Defining the Roles of Traditional vs Social Media

Social media’s role should be to bring information to us quickly.  Traditional media’s role should be to bring information to us accurately.

That distinction came to mind recently after I witnessed the horrendously inaccurate traditional media reporting about the Boston Marathon bombing, which was often fed by an apparent desire to keep up with social media rumors.

Chris Martin of The Poynter Institute, which trains traditional journalists on ethics, had this to say about news reporting from Boston:

“No one remembers who got this story first. They only remember who got it wrong.”

Sadly, newsrooms mired in traditions of the 20th Century are focused on avoiding being “scooped” and, in so doing, are no longer taking the time to fact-check properly.  Ignoring the reality that they can’t have it both ways – and hence the need for a definitive distinction between their role and the role of social media.

And while I can talk all day from my bully pulpit, the only way the public will ever clearly understand that distinction is if social media influencers and highly respected traditional journalists (a) buy into the idea and (b) start walking that talk.

Journalists, in particular, need to stop putting speed before fact-checking.  They need to return to making credibility their most important asset.  In today’s world, a Walter Cronkite could not exist as a credible source, because he would be fed unverified information on a regular basis, information that would come back to bite him.  And that’s just sad.

Craig Newmark, founder of craigslist and craigconnects and a strong supporter of the work of Poynter and others involved with improving journalistic ethics, is fond of saying “I want news I can trust again.”

Me too, Craig, me too.

Jonathan Bernstein
President
Bernstein Crisis Management, Inc.

[Author’s Postscript: On a contracted basis, I am the Project Director for craigconnects, hence my knowledge of Craig’s involvement with this topic.  However, this blog post comes from my experience and my heart – it is not part of my responsibilities for this client.]

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7 Comments. Click to add yours.

7 thoughts on “Defining the Roles of Traditional vs Social Media

  1. Benjamin

    Well said. The problem we are seeing today, is that some news organizations are treating their traditional channels like social media. The Boston Bombing is a perfect example. The temptation to use your live broadcast to trumpet unconfirmed news is tempting, but credibility isn’t worth the cost.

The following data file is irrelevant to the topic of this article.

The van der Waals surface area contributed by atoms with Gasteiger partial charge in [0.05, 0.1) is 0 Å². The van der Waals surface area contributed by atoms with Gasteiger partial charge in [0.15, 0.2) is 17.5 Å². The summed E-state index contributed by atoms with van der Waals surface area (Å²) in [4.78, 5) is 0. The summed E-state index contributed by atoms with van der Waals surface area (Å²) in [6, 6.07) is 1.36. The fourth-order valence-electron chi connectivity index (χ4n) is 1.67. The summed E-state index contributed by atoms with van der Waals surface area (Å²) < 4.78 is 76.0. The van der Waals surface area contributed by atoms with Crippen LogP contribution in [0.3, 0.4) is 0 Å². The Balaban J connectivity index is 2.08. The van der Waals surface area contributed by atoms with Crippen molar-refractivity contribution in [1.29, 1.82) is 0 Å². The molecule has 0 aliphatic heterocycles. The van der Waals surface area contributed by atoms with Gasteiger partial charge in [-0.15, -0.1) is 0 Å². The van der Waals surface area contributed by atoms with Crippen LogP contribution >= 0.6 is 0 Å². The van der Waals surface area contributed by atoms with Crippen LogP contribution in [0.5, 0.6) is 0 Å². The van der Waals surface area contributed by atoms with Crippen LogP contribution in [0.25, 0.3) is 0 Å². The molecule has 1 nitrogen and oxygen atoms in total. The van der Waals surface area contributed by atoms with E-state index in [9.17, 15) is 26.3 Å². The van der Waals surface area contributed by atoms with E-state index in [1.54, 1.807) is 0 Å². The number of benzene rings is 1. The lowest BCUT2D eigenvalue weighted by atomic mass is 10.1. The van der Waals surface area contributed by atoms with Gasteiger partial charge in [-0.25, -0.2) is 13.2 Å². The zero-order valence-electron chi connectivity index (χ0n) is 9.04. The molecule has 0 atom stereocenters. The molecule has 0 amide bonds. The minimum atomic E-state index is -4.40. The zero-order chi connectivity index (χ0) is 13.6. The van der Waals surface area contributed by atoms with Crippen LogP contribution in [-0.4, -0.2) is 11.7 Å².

2. Veronica Jones

    This post is great. I agree that we need to have a fact-checked news and credible journalism today. Sometimes social media confuses people with all the updates and news presented by the people behind.

  3. Steve Weitzman

    (Picking up on failed twitter convo, limited by 140 characters…)
    I think this sets the bar too low: social media should be accurate (too), and traditional media should provide further detail, depth, context etc. Am I to understand you’re talking about ‘social’ media as delivered by reporters from traditional, “branded” media outlets. e.g. a tweet from a CNN or NYTimes reporter? I expect accuracy from such a “news-branded” tweet, from a “journalist” more so than from a “regular person.”

    1. Jonathan Bernstein Post author

      No, Steve, I’m talking about social media like what we’re doing right here. News media’s social media feeds should comply with the Society of Professional Journalists Ethics Code, just like all other traditional media. Except, of course, most don’t!

  4. Michael Nayor

    The bottom line is that both need to be accurate and as fast as possible. However the emphasis is on speed via social media, and accuracy via traditional media. The public cuts some slack for social media, recognizing that if speed is all important, accuracy may suffer. But the public does not forgive inaccuracy from traditional media (including genuine journalist tweets) because that type of media has the time, training, responsibility, and obligation to report the facts.

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